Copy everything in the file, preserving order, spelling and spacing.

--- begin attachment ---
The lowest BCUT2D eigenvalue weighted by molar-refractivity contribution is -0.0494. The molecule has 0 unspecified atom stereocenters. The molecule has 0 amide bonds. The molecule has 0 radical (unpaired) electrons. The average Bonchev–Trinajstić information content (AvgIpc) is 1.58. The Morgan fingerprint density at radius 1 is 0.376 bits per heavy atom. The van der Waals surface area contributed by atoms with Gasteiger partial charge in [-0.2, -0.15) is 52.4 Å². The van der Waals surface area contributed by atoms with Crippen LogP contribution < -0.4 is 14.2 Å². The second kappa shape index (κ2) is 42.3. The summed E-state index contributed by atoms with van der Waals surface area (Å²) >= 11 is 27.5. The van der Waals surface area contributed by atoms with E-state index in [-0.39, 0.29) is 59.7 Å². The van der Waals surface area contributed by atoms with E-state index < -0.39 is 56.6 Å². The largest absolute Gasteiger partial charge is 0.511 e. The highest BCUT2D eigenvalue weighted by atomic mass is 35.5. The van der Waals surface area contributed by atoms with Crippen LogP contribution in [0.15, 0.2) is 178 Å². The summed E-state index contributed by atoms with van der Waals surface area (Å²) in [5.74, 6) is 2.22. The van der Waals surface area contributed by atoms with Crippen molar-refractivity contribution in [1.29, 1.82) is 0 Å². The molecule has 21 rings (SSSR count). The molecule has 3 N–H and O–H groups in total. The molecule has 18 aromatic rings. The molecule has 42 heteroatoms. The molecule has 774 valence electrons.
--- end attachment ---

The lowest BCUT2D eigenvalue weighted by molar-refractivity contribution is -0.0494. The molecule has 0 unspecified atom stereocenters. The molecule has 0 amide bonds. The molecule has 0 radical (unpaired) electrons. The average Bonchev–Trinajstić information content (AvgIpc) is 1.58. The Morgan fingerprint density at radius 1 is 0.376 bits per heavy atom. The van der Waals surface area contributed by atoms with Gasteiger partial charge in [-0.2, -0.15) is 52.4 Å². The van der Waals surface area contributed by atoms with Crippen LogP contribution < -0.4 is 14.2 Å². The second kappa shape index (κ2) is 42.3. The summed E-state index contributed by atoms with van der Waals surface area (Å²) >= 11 is 27.5. The van der Waals surface area contributed by atoms with E-state index in [-0.39, 0.29) is 59.7 Å². The van der Waals surface area contributed by atoms with E-state index < -0.39 is 56.6 Å². The largest absolute Gasteiger partial charge is 0.511 e. The highest BCUT2D eigenvalue weighted by atomic mass is 35.5. The van der Waals surface area contributed by atoms with Crippen LogP contribution in [0.15, 0.2) is 178 Å². The summed E-state index contributed by atoms with van der Waals surface area (Å²) in [5.74, 6) is 2.22. The van der Waals surface area contributed by atoms with Crippen molar-refractivity contribution in [1.29, 1.82) is 0 Å². The molecule has 21 rings (SSSR count). The molecule has 3 N–H and O–H groups in total. The molecule has 18 aromatic rings. The molecule has 42 heteroatoms. The molecule has 774 valence electrons.